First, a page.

Understanding and working with git remotes
Do you have same git repository over different platforms? Are you searching for the convenient way to manage them all at once within a single local repository?
Introduction to git remote?
A remote in Git is a version of your repository that is hosted on the Internet or network somewhere. Remotes make it easy to collaborate with others, as you can fetch and push changes. You can also use them to create backups of your repository.
It's common to have a single remote, called
origin, but you can have multiple remotes. This can be useful in a few different scenarios. For example, you might want to contribute to someone else's repository and have a remote for their repository. Or, you might want to set up a
mirror of your repository on a different hosting service.
How does a git remote work?
There are two link urls for a remote git repository.
- fetch url: to perform operations like fetch and pull from remote server to local computer.
- push url: to perform push operations from local computer to remote server.
To check the all the remotes within a repository, you can use the git remote command.
$ git remote -v
origin email@example.com:whoisYoges/website.git (fetch)
origin firstname.lastname@example.org:whoisYoges/website.git (push)
Here, for a remote named
origin, we have the same urls for both fetch and push operations cause we're fetching/pulling from and pushing to the same remote repository. If you fetch/pull from one repository and push to other the urls can be different even in same remote.
Adding a new remote
To add a new remote to your repository, use the git remote add command. The basic syntax is:
git remote add <name> <url>
Replace <name> with a short, memorable name for the remote, and <url> with the URL of the remote repository. For example, if you want to add a remote for a repository of this website hosted on GitHub, you might use a command like this:
git remote add github email@example.com:whoisYoges/website.git
This will add a remote called
github that points to the specified repository. You can then use this remote like any other. For example, to fetch changes from the remote, you can use the git fetch command:
git fetch github
Again, if you want to add another remote for the same repository hosted on sourcehut, you might use a command like this:
git remote add sourcehut firstname.lastname@example.org:~whoisyoges/website
This will add a remote called
sourcehut that points to the specified repository and then you can use this remote like any other. For example, to push changes to the remote, you can use the git push command.
For example, to push your local
master branch to the
sourcehut remote, you can use a command like this:
git push sourcehut master
This can be useful for collaborating with others, as you can push your work-in-progress to a branch on the remote and ask for feedback before merging it into the main branch.
You can view a list of your remotes at any time by running the git remote command with no arguments. This will list the names of all your remotes.
$ git remote
To see more information about a specific remote, use the git remote show command, followed by the name of the remote. This will display information about the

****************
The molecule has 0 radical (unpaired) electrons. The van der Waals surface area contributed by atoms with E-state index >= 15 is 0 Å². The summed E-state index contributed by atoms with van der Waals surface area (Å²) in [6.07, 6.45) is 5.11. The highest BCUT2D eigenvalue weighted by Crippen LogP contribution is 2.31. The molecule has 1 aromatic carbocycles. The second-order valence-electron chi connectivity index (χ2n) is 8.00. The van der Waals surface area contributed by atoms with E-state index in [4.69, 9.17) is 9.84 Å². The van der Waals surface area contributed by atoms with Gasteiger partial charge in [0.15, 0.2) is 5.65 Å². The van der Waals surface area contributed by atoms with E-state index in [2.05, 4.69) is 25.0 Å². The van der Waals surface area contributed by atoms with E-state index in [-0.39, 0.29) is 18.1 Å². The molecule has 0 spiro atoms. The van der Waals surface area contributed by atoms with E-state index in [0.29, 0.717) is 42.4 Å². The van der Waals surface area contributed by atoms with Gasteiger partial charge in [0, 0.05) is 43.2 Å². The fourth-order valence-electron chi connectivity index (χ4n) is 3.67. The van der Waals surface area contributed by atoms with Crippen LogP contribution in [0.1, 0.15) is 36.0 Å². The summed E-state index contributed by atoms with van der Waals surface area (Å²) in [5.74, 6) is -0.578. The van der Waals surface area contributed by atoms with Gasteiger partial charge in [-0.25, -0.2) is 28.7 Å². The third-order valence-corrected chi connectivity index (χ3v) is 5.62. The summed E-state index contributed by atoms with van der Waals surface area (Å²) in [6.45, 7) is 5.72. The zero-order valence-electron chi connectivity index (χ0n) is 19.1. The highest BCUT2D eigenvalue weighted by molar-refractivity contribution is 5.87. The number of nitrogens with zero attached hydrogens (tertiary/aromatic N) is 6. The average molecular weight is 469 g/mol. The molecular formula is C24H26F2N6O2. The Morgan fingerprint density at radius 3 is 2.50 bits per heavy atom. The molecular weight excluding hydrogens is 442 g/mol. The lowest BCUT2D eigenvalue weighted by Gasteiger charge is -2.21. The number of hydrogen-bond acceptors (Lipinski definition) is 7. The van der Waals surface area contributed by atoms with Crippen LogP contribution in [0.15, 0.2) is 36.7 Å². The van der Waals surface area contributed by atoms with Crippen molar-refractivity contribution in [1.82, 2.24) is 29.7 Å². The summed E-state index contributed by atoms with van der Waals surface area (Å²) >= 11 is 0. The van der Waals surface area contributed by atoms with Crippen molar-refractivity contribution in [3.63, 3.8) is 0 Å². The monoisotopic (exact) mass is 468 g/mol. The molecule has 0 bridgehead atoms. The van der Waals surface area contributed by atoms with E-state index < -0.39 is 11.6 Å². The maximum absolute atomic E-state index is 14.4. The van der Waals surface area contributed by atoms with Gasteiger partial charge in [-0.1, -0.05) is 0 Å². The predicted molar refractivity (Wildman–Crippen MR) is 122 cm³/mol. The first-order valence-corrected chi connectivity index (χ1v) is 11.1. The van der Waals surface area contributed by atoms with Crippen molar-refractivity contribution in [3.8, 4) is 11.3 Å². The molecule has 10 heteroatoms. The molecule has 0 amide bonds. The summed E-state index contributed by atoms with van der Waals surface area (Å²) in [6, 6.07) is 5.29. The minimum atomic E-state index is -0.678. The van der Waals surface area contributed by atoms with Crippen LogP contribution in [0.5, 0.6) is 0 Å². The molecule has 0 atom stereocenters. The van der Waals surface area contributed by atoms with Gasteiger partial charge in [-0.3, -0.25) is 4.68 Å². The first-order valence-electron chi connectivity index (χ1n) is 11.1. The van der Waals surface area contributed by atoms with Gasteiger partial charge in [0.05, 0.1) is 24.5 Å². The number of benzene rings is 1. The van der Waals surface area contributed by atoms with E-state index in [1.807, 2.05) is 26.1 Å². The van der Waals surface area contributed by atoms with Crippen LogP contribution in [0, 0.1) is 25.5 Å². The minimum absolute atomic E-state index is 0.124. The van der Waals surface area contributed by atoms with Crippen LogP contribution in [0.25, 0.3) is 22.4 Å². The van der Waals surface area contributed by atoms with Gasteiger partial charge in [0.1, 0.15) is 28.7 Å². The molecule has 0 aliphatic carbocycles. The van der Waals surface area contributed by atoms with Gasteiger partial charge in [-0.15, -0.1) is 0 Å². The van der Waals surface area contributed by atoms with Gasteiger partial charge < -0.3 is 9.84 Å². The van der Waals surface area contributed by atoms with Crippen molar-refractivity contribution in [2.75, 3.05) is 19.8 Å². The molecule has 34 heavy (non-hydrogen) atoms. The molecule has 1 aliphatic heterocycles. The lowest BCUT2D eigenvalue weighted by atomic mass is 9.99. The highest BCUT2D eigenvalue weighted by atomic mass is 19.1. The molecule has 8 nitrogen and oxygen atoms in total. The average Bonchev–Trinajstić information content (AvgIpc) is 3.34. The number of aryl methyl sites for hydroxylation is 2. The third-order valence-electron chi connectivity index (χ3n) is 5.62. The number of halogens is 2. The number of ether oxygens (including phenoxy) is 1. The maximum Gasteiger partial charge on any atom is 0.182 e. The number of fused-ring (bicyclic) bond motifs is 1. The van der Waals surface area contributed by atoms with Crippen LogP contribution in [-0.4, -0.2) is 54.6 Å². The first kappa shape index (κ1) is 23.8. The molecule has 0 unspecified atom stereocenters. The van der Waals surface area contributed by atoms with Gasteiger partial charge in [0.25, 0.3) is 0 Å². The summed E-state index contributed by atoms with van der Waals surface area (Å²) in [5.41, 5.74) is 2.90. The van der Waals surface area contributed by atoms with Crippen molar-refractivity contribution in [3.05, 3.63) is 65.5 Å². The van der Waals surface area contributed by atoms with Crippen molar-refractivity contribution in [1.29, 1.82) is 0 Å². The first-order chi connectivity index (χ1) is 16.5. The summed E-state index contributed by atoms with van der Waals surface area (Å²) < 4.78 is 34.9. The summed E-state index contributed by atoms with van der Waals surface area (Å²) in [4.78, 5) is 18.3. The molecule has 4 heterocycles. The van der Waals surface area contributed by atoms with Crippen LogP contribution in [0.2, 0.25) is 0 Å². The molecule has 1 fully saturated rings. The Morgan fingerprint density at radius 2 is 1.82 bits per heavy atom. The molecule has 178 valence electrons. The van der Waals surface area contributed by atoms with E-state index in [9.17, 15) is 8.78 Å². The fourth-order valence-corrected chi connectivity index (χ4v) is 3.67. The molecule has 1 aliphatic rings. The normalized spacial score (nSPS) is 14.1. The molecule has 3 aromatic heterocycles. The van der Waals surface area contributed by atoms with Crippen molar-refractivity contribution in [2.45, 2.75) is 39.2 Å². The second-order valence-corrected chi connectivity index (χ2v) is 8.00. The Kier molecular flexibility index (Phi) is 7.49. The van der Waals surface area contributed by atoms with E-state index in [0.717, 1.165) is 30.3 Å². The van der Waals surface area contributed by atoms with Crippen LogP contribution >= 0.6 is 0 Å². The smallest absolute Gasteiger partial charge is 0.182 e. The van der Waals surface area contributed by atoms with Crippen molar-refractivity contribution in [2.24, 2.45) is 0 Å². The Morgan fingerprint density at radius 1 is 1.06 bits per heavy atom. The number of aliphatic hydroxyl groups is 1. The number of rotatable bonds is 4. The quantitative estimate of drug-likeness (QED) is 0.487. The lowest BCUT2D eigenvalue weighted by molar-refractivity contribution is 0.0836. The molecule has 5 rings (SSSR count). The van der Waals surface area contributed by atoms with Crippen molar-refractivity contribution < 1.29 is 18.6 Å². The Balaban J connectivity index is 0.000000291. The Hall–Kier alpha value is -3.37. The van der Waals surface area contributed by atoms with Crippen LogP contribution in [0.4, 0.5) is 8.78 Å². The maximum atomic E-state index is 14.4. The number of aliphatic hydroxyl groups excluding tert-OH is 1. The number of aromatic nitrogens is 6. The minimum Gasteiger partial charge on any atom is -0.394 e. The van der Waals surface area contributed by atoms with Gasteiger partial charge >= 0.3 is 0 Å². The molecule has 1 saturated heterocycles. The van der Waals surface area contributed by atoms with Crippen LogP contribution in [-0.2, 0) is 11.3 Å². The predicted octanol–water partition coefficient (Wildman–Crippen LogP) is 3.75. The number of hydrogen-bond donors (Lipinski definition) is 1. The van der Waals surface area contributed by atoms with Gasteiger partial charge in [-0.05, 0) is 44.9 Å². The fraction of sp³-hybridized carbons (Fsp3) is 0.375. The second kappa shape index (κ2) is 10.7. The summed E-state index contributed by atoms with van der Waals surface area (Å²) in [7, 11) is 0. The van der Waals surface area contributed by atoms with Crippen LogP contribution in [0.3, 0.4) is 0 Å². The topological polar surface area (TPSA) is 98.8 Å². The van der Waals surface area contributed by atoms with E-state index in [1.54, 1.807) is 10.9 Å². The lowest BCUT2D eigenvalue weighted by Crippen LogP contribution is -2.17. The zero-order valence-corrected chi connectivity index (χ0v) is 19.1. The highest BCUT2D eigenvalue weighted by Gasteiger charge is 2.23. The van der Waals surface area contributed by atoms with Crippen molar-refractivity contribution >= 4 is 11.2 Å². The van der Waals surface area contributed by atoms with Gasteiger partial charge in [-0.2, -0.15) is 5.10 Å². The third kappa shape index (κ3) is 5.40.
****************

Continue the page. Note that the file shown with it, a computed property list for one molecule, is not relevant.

sourcehut remote, including the URL and the branches that are being tracked. For example:
$ git remote show sourcehut
* remote sourcehut
Fetch URL: email@example.com:~whoisyoges/website
Push URL: firstname.lastname@example.org:~whoisyoges/website
HEAD branch: master
Local ref configured for 'git push':
master pushes to master (fast-forwardable)
Multiple push urls in a single remote
The above method allows us to add multiple remotes and push the local repository to the them one by one, but we cannot push our local repository to all of the remotes at once.
So, Follow the procedure below for adding multiple push urls in a single remote to push a local repository to all of the remotes at once using a single command.
Define a git remote which will point to multiple git remotes, we call it
git remote add all REMOTE-URL-1.
This REMOTE-URL-1 will be used to perform fetch/pull operations.
git remote add all email@example.com:~whoisyoges/website
Now, add all the push urls one by one in the remote
Here, I'm adding the remote repositories of this website available in sourcehut, github, and codeberg.
git remote set-url --add --push all firstname.lastname@example.org:~whoisyoges/website
git remote set-url --add --push all email@example.com:whoisYoges/website.git
git remote set-url --add --push all firstname.lastname@example.org:whoisYoges/website.git
Confirm the addition of remote urls by using git remote command.
$ git remote -v
all email@example.com:~whoisyoges/website (fetch)
all firstname.lastname@example.org:~whoisyoges/website (push)
all email@example.com:whoisYoges/website.git (push)
all firstname.lastname@example.org:whoisYoges/website.git (push)
Push a branch to all the remotes with
git push all BRANCH – replace BRANCH with a real branch name.
You cannot fetch updates from multiple remotes in this method.
Note: The branch name of all the remote repositories must be same.
In summary, adding and using multiple remotes in a Git repository can be a useful way to collaborate with others and make backups of your work. By using the git remote and git push commands, you can easily work with multiple remotes and push and fetch changes as needed.